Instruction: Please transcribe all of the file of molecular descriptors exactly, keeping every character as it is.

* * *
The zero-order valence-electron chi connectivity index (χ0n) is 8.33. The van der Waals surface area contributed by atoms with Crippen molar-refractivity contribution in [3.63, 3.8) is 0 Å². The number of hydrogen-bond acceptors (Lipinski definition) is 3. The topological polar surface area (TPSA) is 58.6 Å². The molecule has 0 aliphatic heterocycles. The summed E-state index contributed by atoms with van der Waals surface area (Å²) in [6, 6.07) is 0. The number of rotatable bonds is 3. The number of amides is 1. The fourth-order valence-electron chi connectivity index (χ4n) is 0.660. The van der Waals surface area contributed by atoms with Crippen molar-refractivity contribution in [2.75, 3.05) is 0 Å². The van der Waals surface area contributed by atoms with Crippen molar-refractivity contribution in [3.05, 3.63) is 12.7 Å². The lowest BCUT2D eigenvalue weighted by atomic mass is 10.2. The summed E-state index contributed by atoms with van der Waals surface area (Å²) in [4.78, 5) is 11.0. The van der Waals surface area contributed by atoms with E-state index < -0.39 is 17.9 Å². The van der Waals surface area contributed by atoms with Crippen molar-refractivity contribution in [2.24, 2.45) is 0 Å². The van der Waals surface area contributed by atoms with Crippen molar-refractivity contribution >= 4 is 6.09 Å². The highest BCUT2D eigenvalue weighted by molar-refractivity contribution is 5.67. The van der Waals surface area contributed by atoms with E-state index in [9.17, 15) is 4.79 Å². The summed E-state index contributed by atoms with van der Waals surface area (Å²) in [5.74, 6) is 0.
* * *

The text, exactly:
The zero-order valence-electron chi connectivity index (χ0n) is 8.33. The van der Waals surface area contributed by atoms with Crippen molar-refractivity contribution in [3.63, 3.8) is 0 Å². The number of hydrogen-bond acceptors (Lipinski definition) is 3. The topological polar surface area (TPSA) is 58.6 Å². The molecule has 0 aliphatic heterocycles. The summed E-state index contributed by atoms with van der Waals surface area (Å²) in [6, 6.07) is 0. The number of rotatable bonds is 3. The number of amides is 1. The fourth-order valence-electron chi connectivity index (χ4n) is 0.660. The van der Waals surface area contributed by atoms with Crippen molar-refractivity contribution in [2.75, 3.05) is 0 Å². The van der Waals surface area contributed by atoms with Crippen molar-refractivity contribution in [3.05, 3.63) is 12.7 Å². The lowest BCUT2D eigenvalue weighted by atomic mass is 10.2. The summed E-state index contributed by atoms with van der Waals surface area (Å²) in [4.78, 5) is 11.0. The van der Waals surface area contributed by atoms with E-state index < -0.39 is 17.9 Å². The van der Waals surface area contributed by atoms with Crippen molar-refractivity contribution in [2.24, 2.45) is 0 Å². The van der Waals surface area contributed by atoms with Crippen molar-refractivity contribution >= 4 is 6.09 Å². The highest BCUT2D eigenvalue weighted by molar-refractivity contribution is 5.67. The van der Waals surface area contributed by atoms with E-state index in [9.17, 15) is 4.79 Å². The summed E-state index contributed by atoms with van der Waals surface area (Å²) in [5.74, 6) is 0.